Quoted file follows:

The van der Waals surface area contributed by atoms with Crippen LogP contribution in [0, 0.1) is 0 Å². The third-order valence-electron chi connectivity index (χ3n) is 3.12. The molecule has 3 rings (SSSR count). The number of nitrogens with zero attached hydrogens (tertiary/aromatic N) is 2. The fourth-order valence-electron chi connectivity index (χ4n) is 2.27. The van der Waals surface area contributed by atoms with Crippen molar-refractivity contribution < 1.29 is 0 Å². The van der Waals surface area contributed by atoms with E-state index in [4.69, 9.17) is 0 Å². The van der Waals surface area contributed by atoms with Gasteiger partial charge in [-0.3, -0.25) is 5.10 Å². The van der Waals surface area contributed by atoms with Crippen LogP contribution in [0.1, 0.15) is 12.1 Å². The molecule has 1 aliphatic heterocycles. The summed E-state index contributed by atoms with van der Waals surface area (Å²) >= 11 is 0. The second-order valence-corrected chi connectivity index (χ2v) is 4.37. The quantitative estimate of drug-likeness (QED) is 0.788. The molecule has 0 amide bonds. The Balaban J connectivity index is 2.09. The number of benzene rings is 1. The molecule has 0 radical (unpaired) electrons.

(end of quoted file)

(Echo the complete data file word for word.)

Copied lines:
The van der Waals surface area contributed by atoms with Crippen LogP contribution in [0, 0.1) is 0 Å². The third-order valence-electron chi connectivity index (χ3n) is 3.12. The molecule has 3 rings (SSSR count). The number of nitrogens with zero attached hydrogens (tertiary/aromatic N) is 2. The fourth-order valence-electron chi connectivity index (χ4n) is 2.27. The van der Waals surface area contributed by atoms with Crippen molar-refractivity contribution < 1.29 is 0 Å². The van der Waals surface area contributed by atoms with E-state index in [4.69, 9.17) is 0 Å². The van der Waals surface area contributed by atoms with Gasteiger partial charge in [-0.3, -0.25) is 5.10 Å². The van der Waals surface area contributed by atoms with Crippen LogP contribution in [0.1, 0.15) is 12.1 Å². The molecule has 1 aliphatic heterocycles. The summed E-state index contributed by atoms with van der Waals surface area (Å²) >= 11 is 0. The second-order valence-corrected chi connectivity index (χ2v) is 4.37. The quantitative estimate of drug-likeness (QED) is 0.788. The molecule has 0 amide bonds. The Balaban J connectivity index is 2.09. The number of benzene rings is 1. The molecule has 0 radical (unpaired) electrons.